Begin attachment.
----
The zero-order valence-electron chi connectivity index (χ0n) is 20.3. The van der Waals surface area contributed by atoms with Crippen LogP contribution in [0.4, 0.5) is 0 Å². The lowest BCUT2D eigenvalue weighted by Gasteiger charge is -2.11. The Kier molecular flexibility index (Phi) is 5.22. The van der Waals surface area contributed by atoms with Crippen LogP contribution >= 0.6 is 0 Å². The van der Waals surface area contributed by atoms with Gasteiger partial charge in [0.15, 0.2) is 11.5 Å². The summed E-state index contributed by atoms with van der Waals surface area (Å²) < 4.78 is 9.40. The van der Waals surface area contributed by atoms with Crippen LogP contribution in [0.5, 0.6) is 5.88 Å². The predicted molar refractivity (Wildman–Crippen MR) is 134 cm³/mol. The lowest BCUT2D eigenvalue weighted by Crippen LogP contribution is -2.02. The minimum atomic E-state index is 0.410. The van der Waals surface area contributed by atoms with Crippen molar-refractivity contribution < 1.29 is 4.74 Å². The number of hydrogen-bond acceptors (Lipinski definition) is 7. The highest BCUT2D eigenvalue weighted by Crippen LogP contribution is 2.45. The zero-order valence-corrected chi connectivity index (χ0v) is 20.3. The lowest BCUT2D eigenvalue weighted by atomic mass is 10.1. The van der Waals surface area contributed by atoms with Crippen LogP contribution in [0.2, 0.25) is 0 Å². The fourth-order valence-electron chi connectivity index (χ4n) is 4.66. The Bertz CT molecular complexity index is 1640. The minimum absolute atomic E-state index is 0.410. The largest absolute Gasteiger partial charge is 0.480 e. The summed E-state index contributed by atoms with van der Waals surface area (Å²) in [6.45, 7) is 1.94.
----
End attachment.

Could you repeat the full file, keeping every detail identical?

The zero-order valence-electron chi connectivity index (χ0n) is 20.3. The van der Waals surface area contributed by atoms with Crippen LogP contribution in [0.4, 0.5) is 0 Å². The lowest BCUT2D eigenvalue weighted by Gasteiger charge is -2.11. The Kier molecular flexibility index (Phi) is 5.22. The van der Waals surface area contributed by atoms with Crippen LogP contribution >= 0.6 is 0 Å². The van der Waals surface area contributed by atoms with Gasteiger partial charge in [0.15, 0.2) is 11.5 Å². The summed E-state index contributed by atoms with van der Waals surface area (Å²) < 4.78 is 9.40. The van der Waals surface area contributed by atoms with Crippen LogP contribution in [0.5, 0.6) is 5.88 Å². The predicted molar refractivity (Wildman–Crippen MR) is 134 cm³/mol. The lowest BCUT2D eigenvalue weighted by Crippen LogP contribution is -2.02. The minimum atomic E-state index is 0.410. The van der Waals surface area contributed by atoms with Crippen molar-refractivity contribution < 1.29 is 4.74 Å². The number of hydrogen-bond acceptors (Lipinski definition) is 7. The highest BCUT2D eigenvalue weighted by Crippen LogP contribution is 2.45. The zero-order valence-corrected chi connectivity index (χ0v) is 20.3. The lowest BCUT2D eigenvalue weighted by atomic mass is 10.1. The van der Waals surface area contributed by atoms with Crippen LogP contribution in [0.2, 0.25) is 0 Å². The fourth-order valence-electron chi connectivity index (χ4n) is 4.66. The Bertz CT molecular complexity index is 1640. The minimum absolute atomic E-state index is 0.410. The largest absolute Gasteiger partial charge is 0.480 e. The summed E-state index contributed by atoms with van der Waals surface area (Å²) in [6.45, 7) is 1.94.